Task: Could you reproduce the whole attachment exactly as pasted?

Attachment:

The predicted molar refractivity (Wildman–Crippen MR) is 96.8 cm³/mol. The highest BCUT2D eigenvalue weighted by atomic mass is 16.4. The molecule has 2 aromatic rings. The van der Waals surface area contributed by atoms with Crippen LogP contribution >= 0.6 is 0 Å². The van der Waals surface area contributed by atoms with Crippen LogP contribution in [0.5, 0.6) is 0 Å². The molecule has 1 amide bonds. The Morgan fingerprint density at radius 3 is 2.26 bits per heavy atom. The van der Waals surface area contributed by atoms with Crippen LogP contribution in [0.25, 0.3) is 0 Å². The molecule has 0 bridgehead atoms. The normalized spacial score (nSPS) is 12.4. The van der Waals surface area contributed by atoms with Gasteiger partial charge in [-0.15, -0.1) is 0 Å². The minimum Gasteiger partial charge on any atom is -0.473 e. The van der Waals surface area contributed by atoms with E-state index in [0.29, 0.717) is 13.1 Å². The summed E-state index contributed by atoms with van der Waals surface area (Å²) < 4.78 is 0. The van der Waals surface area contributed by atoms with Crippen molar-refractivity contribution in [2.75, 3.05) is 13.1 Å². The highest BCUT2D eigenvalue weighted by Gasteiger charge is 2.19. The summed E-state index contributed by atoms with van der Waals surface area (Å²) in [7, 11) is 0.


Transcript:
The predicted molar refractivity (Wildman–Crippen MR) is 96.8 cm³/mol. The highest BCUT2D eigenvalue weighted by atomic mass is 16.4. The molecule has 2 aromatic rings. The van der Waals surface area contributed by atoms with Crippen LogP contribution >= 0.6 is 0 Å². The van der Waals surface area contributed by atoms with Crippen LogP contribution in [0.5, 0.6) is 0 Å². The molecule has 1 amide bonds. The Morgan fingerprint density at radius 3 is 2.26 bits per heavy atom. The van der Waals surface area contributed by atoms with Crippen LogP contribution in [0.25, 0.3) is 0 Å². The molecule has 0 bridgehead atoms. The normalized spacial score (nSPS) is 12.4. The van der Waals surface area contributed by atoms with Gasteiger partial charge in [-0.15, -0.1) is 0 Å². The minimum Gasteiger partial charge on any atom is -0.473 e. The van der Waals surface area contributed by atoms with E-state index in [0.29, 0.717) is 13.1 Å². The summed E-state index contributed by atoms with van der Waals surface area (Å²) < 4.78 is 0. The van der Waals surface area contributed by atoms with Crippen molar-refractivity contribution in [2.75, 3.05) is 13.1 Å². The highest BCUT2D eigenvalue weighted by Gasteiger charge is 2.19. The summed E-state index contributed by atoms with van der Waals surface area (Å²) in [7, 11) is 0.